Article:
CONSTRUCTION DUST – A STEALTH IRRITANT
Often overlooked, but frequently present, construction dust, which generally is identified as “calcite grains” or “gypsum grains,” can often be found as a factor in complaints concerning indoor air quality. Remodeling or rebuilding and refinishing walls in an office or home will produce this fine grey/white and powdery particulate by sanding to smooth out irregularities in walls and ceilings.
Construction dust is routinely detected in settled dust samples that are analyzed for composition. When this material is found in relatively high percentage of the dust sample it becomes a suspect for certain symptoms. This is of particular interest when symptoms reported are irritation to eyes, skin and respiratory system. These symptoms are usually, at least initially attributed to the suspected presence of airborne fiberglass. When fiberglass contamination is not detected in significant quantities, the next likely offender is construction dust.
Construction dust contamination occurs due to improper containment of construction dust and debris during construction activities. Often attempted isolation of construction activities consists of taping up a flimsy plastic sheet like the cheapest “paint drop cloths” sold in many home improvement stores. If this is done at all, it has only minimal effect on containment of construction dust. This material does usually get cleaned up after the construction project has been completed, but can remain in place for long periods of time in locations that are out of sight and seldom if ever cleaned.
Other dust collecting locations include some light fixtures and pictures or other items that are hung on walls.
Some of this construction dust that has become settled on surfaces can become airborne due to occupant activities and air movement from HVAC systems.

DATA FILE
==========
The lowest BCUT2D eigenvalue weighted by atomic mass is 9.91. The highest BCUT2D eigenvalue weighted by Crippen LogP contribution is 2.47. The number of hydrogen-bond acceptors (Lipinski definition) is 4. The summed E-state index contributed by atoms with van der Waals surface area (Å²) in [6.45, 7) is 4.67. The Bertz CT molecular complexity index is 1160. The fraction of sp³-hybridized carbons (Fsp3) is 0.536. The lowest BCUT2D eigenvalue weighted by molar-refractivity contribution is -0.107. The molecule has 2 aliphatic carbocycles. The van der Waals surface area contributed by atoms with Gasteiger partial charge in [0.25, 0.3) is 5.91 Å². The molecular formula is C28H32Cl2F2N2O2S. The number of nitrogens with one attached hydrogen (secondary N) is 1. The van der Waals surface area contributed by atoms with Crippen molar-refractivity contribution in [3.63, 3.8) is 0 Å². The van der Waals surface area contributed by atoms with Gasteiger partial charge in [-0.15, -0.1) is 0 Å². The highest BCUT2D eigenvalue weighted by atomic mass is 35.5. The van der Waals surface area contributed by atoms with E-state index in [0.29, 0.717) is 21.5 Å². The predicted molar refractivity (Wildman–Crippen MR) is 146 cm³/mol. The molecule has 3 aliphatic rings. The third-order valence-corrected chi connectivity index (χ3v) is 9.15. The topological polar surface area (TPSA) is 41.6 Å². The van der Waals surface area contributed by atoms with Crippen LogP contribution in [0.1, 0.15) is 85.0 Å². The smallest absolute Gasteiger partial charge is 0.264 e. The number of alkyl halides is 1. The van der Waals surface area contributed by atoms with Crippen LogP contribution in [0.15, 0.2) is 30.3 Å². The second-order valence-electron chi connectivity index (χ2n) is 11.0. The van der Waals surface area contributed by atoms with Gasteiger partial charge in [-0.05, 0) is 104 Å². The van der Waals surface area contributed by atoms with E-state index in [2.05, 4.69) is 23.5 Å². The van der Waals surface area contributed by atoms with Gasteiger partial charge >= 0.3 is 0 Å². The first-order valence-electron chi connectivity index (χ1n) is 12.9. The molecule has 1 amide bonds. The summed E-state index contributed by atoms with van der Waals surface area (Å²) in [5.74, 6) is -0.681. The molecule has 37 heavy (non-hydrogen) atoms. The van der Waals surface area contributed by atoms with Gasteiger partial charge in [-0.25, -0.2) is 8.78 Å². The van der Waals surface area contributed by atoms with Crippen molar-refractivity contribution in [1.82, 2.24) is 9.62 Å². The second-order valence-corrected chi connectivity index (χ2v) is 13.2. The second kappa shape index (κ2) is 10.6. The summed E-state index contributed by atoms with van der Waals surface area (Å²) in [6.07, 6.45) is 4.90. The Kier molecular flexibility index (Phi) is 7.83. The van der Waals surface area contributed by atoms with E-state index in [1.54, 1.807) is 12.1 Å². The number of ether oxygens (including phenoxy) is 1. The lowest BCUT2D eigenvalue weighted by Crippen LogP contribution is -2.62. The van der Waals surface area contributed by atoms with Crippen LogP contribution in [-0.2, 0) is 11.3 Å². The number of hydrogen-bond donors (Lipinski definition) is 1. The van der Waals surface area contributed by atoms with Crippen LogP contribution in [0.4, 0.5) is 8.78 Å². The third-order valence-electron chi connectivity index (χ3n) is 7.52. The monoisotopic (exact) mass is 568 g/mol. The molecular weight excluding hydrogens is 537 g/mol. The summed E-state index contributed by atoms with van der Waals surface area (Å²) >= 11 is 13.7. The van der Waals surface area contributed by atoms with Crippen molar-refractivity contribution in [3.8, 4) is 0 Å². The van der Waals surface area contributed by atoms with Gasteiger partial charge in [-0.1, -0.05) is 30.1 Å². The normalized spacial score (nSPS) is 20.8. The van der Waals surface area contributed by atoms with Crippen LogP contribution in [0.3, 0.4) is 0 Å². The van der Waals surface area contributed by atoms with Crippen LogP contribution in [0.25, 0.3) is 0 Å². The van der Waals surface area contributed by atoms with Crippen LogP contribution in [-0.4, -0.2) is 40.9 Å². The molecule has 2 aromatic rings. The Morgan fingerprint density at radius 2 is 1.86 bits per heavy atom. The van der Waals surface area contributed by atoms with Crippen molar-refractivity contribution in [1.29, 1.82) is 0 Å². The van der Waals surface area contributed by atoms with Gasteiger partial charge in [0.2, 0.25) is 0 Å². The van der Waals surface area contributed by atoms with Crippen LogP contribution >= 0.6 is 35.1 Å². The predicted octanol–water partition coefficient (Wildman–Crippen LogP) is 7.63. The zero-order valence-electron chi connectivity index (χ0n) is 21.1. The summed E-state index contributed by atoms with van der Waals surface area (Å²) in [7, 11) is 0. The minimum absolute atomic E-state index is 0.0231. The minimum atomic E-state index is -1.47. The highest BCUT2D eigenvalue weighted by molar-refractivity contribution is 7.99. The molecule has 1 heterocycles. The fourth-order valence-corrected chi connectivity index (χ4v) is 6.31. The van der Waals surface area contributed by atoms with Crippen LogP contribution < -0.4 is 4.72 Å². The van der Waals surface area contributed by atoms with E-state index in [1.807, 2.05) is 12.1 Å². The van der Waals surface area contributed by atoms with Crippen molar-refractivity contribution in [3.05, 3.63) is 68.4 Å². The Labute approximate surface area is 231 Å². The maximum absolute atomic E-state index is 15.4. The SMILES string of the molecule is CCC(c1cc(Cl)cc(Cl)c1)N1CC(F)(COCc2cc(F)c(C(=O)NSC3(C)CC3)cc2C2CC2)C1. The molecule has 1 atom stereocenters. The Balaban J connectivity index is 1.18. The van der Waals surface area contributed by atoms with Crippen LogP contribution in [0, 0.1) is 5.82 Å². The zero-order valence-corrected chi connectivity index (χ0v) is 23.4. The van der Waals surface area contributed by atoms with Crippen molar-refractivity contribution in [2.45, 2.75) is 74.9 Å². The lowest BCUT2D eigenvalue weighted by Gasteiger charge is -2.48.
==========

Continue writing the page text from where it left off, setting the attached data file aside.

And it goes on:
Airborne construction dust as well as just general airborne dust can accumulate in fabric covered chairs and other porous materials, including carpets and partitions. Sitting down in chairs with high dust content can routinely produce an invisible dust cloud, much of which is inhaled by the person occupying the chair and others in close proximity.
HVAC systems are often run during construction activities, thereby contaminating the system and potentially exposing occupants in the entire area served by that system.
One logical action to take to prevent or lessen construction dust contamination is simply to ensure that construction areas are properly contained so that the dust is not spread to other parts of the building. A second action is if HVAC systems must be run during construction periods ensure the return vents are covered to prevent contaminated air from entering the airstream. There must also be allowance for exhausting the air inside the containment area so that the construction area is not positively pressurized thereby forcing contaminated air to other parts of the building. Of course the air must be exhausted to somewhere that it is not going to create a contamination problem there.
Once the construction has been completed and general cleanup has been done, it would be prudent to environmentally deep clean the area. This consists of a thorough vacuuming of all surfaces (floors, walls and contents) using HEPA (High Efficiency Particulate Air) filtered vacuums. Vacuuming should be followed by a wipe down of hard dust collecting surfaces (not electrical or fabric) with damp cloths.
When HVAC systems are found to be contaminated with construction dust the only option is to have them thoroughly cleaned to National Air Duct Cleaners Association (NADCA) standards including sanitizing the coils with an EPA registered product such as Oxine. Environmental deep cleaning of the area served should follow immediately after the HVAC cleaning.